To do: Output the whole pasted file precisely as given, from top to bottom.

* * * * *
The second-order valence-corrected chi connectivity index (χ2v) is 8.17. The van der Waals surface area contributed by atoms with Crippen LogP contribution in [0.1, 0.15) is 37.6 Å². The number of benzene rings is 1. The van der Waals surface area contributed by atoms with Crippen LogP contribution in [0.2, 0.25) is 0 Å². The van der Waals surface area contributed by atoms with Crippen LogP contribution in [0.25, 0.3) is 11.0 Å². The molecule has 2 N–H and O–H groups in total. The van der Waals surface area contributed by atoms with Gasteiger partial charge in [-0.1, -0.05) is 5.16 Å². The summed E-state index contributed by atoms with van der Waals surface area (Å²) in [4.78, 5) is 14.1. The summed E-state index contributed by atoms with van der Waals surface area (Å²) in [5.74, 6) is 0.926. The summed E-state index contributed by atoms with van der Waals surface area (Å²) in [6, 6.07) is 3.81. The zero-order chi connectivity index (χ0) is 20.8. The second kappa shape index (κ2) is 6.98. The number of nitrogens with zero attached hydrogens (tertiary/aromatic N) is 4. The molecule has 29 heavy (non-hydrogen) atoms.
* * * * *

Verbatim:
The second-order valence-corrected chi connectivity index (χ2v) is 8.17. The van der Waals surface area contributed by atoms with Crippen LogP contribution in [0.1, 0.15) is 37.6 Å². The number of benzene rings is 1. The van der Waals surface area contributed by atoms with Crippen LogP contribution in [0.2, 0.25) is 0 Å². The van der Waals surface area contributed by atoms with Crippen LogP contribution in [0.25, 0.3) is 11.0 Å². The molecule has 2 N–H and O–H groups in total. The van der Waals surface area contributed by atoms with Gasteiger partial charge in [-0.1, -0.05) is 5.16 Å². The summed E-state index contributed by atoms with van der Waals surface area (Å²) in [4.78, 5) is 14.1. The summed E-state index contributed by atoms with van der Waals surface area (Å²) in [5.74, 6) is 0.926. The summed E-state index contributed by atoms with van der Waals surface area (Å²) in [6, 6.07) is 3.81. The zero-order chi connectivity index (χ0) is 20.8. The second kappa shape index (κ2) is 6.98. The number of nitrogens with zero attached hydrogens (tertiary/aromatic N) is 4. The molecule has 29 heavy (non-hydrogen) atoms.